• In late 2021, the Fed issued six supervisory findings related to liquidity stress testing, contingency funding and liquidity risk management.
  • In May 2022, supervisors issued three findings related to ineffective board oversight, risk management flaws and ineffective internal audits.
  • SVB’s bank management rating was lowered to "fair," and its controls were rated as "deficient-1" in the summer of 2022.
  • The Fed expressed concerns about SVB’s interest rate risks in October and November 2022, but Barr noted, "The bank’s response was clearly not an effective response."


The Fed’s Board of Governors met in mid-February 2023 about the impact of rising interest rates on banks’ financial condition and noted SVB’s risk profile in particular. 

"Staff relayed that they were actively engaged with SVB but, as it turned out, the full extent of the bank’s vulnerability was not apparent until the unexpected bank run on March 9," Barr said.

An ongoing review of SVB’s collapse by the Federal Reserve is focusing on whether the central bank’s supervision was appropriate given SVB’s rapid growth and vulnerabilities. 

"While the Federal Reserve’s framework focuses on size thresholds, size is not always a good proxy for risk, particularly when a bank has a non-traditional business model," Barr said.

To address that, the Fed created a "dedicated novel activity supervisory group" with experts focused on the risk of novel activities, which Barr said "should help improve the oversight of banks like SVB in the future."


What’s next?

The Fed’s review of SVB’s failure will wrap up with a public report on its findings that will be released May 1, but policymakers are already looking at potential moves they may make to prevent a similar bank run in the future.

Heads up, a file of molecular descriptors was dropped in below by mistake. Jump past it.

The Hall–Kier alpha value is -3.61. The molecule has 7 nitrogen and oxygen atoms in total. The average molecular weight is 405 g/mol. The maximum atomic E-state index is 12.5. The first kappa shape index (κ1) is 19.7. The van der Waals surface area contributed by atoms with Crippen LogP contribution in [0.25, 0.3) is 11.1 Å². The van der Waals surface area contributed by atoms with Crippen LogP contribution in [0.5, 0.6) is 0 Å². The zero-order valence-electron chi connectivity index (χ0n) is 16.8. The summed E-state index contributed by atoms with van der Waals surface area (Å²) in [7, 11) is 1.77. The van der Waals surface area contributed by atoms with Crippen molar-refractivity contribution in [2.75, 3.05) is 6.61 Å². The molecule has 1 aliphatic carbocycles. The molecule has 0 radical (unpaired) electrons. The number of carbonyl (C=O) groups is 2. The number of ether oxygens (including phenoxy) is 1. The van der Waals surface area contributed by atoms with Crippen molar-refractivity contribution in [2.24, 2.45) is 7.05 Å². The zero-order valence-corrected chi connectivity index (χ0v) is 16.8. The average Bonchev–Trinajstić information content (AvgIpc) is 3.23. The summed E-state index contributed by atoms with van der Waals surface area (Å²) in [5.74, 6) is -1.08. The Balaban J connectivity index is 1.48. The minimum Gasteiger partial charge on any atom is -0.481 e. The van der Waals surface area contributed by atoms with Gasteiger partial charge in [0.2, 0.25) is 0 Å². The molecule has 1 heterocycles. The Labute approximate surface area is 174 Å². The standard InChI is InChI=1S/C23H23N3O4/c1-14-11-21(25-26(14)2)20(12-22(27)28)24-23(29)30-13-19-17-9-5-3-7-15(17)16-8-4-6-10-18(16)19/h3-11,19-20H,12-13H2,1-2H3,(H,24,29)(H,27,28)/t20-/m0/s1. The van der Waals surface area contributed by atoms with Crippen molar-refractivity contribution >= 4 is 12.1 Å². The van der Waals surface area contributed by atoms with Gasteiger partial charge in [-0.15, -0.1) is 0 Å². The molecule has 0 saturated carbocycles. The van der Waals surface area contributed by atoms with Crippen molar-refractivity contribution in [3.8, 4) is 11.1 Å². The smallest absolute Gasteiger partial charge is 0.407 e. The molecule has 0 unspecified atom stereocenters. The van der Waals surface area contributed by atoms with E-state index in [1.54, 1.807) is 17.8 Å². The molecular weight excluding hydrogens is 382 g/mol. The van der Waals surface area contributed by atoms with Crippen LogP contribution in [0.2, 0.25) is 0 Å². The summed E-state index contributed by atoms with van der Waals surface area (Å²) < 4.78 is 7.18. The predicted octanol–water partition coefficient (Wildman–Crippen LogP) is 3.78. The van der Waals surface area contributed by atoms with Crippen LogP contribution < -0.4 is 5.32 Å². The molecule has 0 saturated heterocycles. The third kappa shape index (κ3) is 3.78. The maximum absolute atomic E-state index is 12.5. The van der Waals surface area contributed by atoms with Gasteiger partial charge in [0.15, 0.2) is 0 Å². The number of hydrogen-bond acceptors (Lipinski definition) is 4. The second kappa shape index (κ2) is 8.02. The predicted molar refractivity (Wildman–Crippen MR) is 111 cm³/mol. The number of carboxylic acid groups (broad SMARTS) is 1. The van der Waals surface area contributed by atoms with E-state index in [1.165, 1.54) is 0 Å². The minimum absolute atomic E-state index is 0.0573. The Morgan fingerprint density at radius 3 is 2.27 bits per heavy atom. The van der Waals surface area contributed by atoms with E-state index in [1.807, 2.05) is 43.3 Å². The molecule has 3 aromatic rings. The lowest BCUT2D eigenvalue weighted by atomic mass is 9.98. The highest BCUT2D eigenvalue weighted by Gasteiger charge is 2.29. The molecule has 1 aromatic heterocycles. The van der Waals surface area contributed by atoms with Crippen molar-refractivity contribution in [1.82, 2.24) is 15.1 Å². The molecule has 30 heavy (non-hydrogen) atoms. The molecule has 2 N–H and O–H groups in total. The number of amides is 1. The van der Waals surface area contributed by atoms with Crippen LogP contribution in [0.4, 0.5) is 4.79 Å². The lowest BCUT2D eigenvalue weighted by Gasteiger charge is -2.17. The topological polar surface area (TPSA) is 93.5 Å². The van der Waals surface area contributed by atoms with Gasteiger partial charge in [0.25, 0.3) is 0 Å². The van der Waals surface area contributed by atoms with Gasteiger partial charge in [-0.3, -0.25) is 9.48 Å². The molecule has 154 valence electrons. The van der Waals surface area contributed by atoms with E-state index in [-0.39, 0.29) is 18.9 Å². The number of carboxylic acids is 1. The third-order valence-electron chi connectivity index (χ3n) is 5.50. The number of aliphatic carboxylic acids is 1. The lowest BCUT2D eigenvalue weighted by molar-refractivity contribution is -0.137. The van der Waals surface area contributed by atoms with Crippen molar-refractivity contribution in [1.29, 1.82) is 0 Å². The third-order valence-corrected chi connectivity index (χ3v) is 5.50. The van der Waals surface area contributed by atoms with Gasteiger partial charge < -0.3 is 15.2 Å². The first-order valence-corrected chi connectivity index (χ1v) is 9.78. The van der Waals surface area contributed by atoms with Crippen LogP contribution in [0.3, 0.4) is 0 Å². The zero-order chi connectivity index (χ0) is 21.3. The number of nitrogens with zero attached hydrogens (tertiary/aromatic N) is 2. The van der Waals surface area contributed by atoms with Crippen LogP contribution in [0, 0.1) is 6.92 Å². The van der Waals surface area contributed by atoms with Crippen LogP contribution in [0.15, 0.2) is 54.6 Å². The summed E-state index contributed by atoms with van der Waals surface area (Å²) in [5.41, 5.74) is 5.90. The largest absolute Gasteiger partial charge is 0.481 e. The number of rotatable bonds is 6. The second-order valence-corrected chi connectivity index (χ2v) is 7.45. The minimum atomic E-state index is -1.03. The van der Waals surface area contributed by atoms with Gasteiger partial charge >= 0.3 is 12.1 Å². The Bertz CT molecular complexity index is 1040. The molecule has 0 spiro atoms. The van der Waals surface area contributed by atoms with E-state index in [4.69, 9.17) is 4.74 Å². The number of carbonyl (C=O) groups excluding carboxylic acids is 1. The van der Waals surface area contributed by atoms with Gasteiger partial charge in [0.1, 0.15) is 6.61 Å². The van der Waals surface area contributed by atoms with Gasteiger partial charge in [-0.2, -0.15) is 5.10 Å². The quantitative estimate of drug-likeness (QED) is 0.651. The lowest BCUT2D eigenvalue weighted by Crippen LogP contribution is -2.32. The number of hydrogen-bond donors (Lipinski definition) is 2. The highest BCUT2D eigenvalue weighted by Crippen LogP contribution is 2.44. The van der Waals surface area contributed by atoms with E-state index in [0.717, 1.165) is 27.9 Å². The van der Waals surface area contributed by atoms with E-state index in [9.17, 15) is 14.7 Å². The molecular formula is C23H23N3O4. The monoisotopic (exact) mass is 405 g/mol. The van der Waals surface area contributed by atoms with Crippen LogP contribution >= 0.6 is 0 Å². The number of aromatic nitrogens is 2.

Treasury Secretary Janet Yellen said in remarks this week that past banking deregulation "may have gone too far" and that regulators should look at the impact of those decisions "and take any necessary actions in response."

Janet Yellen sitting

Treasury Secretary Janet Yellen has said banking regulations may need to be tightened in the wake of Silicon Valley Bank's collapse. (Drew Angerer/Getty Images / Getty Images)

The Biden administration released a statement Thursday calling for the reinstatement of banking regulations that were reformed under a bipartisan bill in 2018, although a White House official said that agencies will act independently on their own timeline.


A potential increase in the FDIC’s $250,000 limit on deposit insurance figured prominently in the discussion given that federal regulators granted a systemic risk exception to protect all of SVB’s depositors, including those with balances in excess of the insurance threshold.

Under Secretary of the Treasury for Domestic Finance Nellie Liang told lawmakers she would support a study into the feasibility of changing the FDIC’s deposit insurance limits, which were last increased after the 2007-08 financial crisis from $100,000 to $250,000. However, concerns have been raised about the trade-offs involved with increasing the insurance limit because it could encourage more risk taking by banks.